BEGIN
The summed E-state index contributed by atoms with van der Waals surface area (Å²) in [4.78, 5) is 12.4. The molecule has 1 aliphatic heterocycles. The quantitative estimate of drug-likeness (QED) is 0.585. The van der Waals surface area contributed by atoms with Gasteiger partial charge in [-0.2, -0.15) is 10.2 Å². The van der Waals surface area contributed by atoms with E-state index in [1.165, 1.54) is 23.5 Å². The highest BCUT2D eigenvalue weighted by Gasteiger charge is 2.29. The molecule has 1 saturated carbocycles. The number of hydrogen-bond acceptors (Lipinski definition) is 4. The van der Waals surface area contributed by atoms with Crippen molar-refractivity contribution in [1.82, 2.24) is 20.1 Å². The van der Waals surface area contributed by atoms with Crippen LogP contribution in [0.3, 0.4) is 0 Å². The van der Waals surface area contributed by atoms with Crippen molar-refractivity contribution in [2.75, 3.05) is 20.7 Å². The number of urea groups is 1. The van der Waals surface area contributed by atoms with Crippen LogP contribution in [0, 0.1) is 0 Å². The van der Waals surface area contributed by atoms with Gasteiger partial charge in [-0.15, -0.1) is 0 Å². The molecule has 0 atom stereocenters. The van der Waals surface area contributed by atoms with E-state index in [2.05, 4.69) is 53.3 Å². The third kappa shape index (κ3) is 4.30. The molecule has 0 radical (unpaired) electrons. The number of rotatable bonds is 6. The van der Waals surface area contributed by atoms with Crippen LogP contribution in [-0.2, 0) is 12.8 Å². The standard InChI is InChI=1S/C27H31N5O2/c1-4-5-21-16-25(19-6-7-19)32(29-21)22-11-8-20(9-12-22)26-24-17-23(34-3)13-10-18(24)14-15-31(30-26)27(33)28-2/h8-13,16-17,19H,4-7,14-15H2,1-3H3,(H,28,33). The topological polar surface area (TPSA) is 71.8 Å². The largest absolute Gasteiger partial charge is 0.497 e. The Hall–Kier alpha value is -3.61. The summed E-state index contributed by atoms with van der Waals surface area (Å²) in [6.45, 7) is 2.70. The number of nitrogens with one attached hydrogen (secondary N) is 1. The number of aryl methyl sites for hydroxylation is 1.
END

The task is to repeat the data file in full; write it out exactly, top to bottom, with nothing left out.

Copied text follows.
The summed E-state index contributed by atoms with van der Waals surface area (Å²) in [4.78, 5) is 12.4. The molecule has 1 aliphatic heterocycles. The quantitative estimate of drug-likeness (QED) is 0.585. The van der Waals surface area contributed by atoms with Gasteiger partial charge in [-0.2, -0.15) is 10.2 Å². The van der Waals surface area contributed by atoms with E-state index in [1.165, 1.54) is 23.5 Å². The highest BCUT2D eigenvalue weighted by Gasteiger charge is 2.29. The molecule has 1 saturated carbocycles. The number of hydrogen-bond acceptors (Lipinski definition) is 4. The van der Waals surface area contributed by atoms with Crippen molar-refractivity contribution in [1.82, 2.24) is 20.1 Å². The van der Waals surface area contributed by atoms with Crippen LogP contribution in [0.3, 0.4) is 0 Å². The van der Waals surface area contributed by atoms with Crippen molar-refractivity contribution in [2.75, 3.05) is 20.7 Å². The number of urea groups is 1. The van der Waals surface area contributed by atoms with Crippen LogP contribution in [0, 0.1) is 0 Å². The van der Waals surface area contributed by atoms with Gasteiger partial charge in [-0.15, -0.1) is 0 Å². The molecule has 0 atom stereocenters. The van der Waals surface area contributed by atoms with E-state index in [2.05, 4.69) is 53.3 Å². The third kappa shape index (κ3) is 4.30. The molecule has 0 radical (unpaired) electrons. The number of rotatable bonds is 6. The van der Waals surface area contributed by atoms with Crippen LogP contribution in [-0.2, 0) is 12.8 Å². The standard InChI is InChI=1S/C27H31N5O2/c1-4-5-21-16-25(19-6-7-19)32(29-21)22-11-8-20(9-12-22)26-24-17-23(34-3)13-10-18(24)14-15-31(30-26)27(33)28-2/h8-13,16-17,19H,4-7,14-15H2,1-3H3,(H,28,33). The topological polar surface area (TPSA) is 71.8 Å². The largest absolute Gasteiger partial charge is 0.497 e. The Hall–Kier alpha value is -3.61. The summed E-state index contributed by atoms with van der Waals surface area (Å²) in [6.45, 7) is 2.70. The number of nitrogens with one attached hydrogen (secondary N) is 1. The number of aryl methyl sites for hydroxylation is 1.